Nevertheless, this special exception must not be applied in the case of a group structure change as defined in Regs. §1.1502–33(f)(1).

DISCOUNTED VALUE OF A MINORITY INTEREST IN AN LLC OR A PARTNERSHIP

May 21st, 2015

While there has been a great deal of litigation regarding the discounted value of a minority limited partnership interest, a holder of a limited partnership interest may realize an economic benefit only if the controlling general partners approve of the transaction. This restriction is severe and certainly limits the ability of a minority limited partner to find a willing and able buyer to purchase such an interest.
What is a minority partnership interest worth to a willing and able buyer, who cannot:

1) Sell the partnership interest,

2) Force a liquidation of the partnership to obtain a pro-rata share of partnership assets,

3) Make a general partner distribute cash in an amount equal to pro-rata share of current income,

4) Withdraw from partnership as a partner and obtain a pro-rata share of partnership assets, or

5) Cause a premature termination of partnership before the earlier of its 30 year duration or the termination of its business activities? Practically nothing.

Not only does the minority partnership interest, subject to the above conditions, have a limited value to a willing and able buyer, but also the minority partnership interest may have no significant future or present value to the holder of the minority interest. The value of a minority partnership interest to a family member will depend upon subsequent events. If the cash flow from the minority partnership interest proved to be positive, the minority partner realized the economic benefits of owning the investment. Even where there was no cash flow to a minority partner, the investment may be satisfactory to the minority partner if the income was properly reinvested.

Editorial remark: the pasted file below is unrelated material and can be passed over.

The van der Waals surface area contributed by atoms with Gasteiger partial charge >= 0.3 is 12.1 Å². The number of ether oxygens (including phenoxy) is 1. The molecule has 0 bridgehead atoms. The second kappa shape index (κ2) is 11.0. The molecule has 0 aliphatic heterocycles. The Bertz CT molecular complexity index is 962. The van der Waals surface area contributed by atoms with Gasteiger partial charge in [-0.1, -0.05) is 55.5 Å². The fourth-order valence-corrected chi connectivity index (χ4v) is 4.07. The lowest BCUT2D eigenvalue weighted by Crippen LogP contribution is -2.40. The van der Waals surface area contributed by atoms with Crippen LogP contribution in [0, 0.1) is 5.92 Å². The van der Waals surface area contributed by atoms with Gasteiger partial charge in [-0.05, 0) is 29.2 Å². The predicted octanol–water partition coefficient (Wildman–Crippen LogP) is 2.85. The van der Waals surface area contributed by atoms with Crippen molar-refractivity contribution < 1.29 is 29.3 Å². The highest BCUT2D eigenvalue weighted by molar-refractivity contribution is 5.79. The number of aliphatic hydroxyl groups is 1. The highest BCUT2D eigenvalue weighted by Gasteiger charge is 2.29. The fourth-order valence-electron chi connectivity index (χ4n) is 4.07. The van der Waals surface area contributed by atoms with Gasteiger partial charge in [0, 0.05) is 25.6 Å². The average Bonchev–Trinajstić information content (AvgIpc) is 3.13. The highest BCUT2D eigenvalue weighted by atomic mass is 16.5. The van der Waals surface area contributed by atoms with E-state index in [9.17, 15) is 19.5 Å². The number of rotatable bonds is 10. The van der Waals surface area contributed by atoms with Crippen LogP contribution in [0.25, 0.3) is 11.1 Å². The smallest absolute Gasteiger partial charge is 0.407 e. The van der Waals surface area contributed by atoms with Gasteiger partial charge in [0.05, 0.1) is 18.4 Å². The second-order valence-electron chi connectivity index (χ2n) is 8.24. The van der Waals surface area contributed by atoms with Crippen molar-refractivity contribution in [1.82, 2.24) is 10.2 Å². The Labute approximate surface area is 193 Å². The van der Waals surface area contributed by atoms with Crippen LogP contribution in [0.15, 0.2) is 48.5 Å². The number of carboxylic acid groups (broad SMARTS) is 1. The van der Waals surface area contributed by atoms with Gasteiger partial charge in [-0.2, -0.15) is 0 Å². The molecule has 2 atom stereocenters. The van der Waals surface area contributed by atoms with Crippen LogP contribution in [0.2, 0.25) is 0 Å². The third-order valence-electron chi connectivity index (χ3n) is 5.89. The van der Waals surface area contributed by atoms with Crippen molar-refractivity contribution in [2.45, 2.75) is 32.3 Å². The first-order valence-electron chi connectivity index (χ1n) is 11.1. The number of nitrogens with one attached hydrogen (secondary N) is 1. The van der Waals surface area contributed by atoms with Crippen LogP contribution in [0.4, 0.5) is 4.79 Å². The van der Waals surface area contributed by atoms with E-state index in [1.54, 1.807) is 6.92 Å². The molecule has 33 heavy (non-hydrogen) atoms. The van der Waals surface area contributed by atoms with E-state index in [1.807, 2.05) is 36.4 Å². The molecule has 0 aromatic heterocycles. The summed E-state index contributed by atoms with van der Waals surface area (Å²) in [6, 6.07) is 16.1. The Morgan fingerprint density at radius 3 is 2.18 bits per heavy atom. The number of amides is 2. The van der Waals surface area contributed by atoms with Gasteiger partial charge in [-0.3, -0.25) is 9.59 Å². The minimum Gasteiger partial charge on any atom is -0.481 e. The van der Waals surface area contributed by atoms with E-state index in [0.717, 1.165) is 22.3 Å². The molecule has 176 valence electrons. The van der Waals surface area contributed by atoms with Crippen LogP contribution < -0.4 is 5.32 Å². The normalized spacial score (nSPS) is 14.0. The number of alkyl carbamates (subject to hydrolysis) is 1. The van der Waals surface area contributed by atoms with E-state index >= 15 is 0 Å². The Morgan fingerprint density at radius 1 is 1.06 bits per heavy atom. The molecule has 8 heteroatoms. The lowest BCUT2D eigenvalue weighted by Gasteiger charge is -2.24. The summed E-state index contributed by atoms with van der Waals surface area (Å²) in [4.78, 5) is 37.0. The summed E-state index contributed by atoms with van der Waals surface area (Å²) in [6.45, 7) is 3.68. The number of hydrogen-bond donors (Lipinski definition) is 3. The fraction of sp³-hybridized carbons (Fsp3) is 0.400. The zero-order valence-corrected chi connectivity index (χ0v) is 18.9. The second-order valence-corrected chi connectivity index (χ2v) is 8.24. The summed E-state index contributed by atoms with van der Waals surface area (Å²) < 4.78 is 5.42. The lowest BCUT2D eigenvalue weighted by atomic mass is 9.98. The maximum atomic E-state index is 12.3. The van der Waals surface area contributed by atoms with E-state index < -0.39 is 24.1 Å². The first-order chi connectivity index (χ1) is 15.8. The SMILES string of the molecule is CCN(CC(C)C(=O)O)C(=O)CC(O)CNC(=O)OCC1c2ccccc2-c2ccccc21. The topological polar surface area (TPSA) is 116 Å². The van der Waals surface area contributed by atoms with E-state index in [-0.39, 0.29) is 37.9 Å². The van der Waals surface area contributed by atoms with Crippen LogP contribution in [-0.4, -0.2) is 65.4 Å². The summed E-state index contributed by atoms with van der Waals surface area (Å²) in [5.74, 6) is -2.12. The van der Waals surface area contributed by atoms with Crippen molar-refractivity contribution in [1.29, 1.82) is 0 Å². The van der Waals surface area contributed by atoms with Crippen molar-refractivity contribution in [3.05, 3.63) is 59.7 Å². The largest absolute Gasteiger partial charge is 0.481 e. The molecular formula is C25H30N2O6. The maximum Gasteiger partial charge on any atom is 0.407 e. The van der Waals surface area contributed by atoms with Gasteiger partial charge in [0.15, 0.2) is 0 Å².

In rare situations, a family limited partnership may became a financial disaster. To illustrate, suppose the father was the general partner. After the formation of the family limited partnership, the father was subsequently divorced from the mother in the aftermath of a family dispute over the control of various business enterprises. Furthermore, assume the father subsequently remarried and disinherited his first family as a result of the family dispute. What was the value of the minority interest to a family member, who became a minority limited partner? Practically nothing.

In a worse case scenario, the minority partnership interest could have a negative value. This could transpire if the holder of the minority interest had partnership income reported on a K-1 each year but never received any cash distributions from the family limited partnership. In some instances, this has driven the holder of the minority interest to the brink of financial disaster.

These type of unexpected, rare situations have occurred and will continue to happen, due to unexpected subsequent events.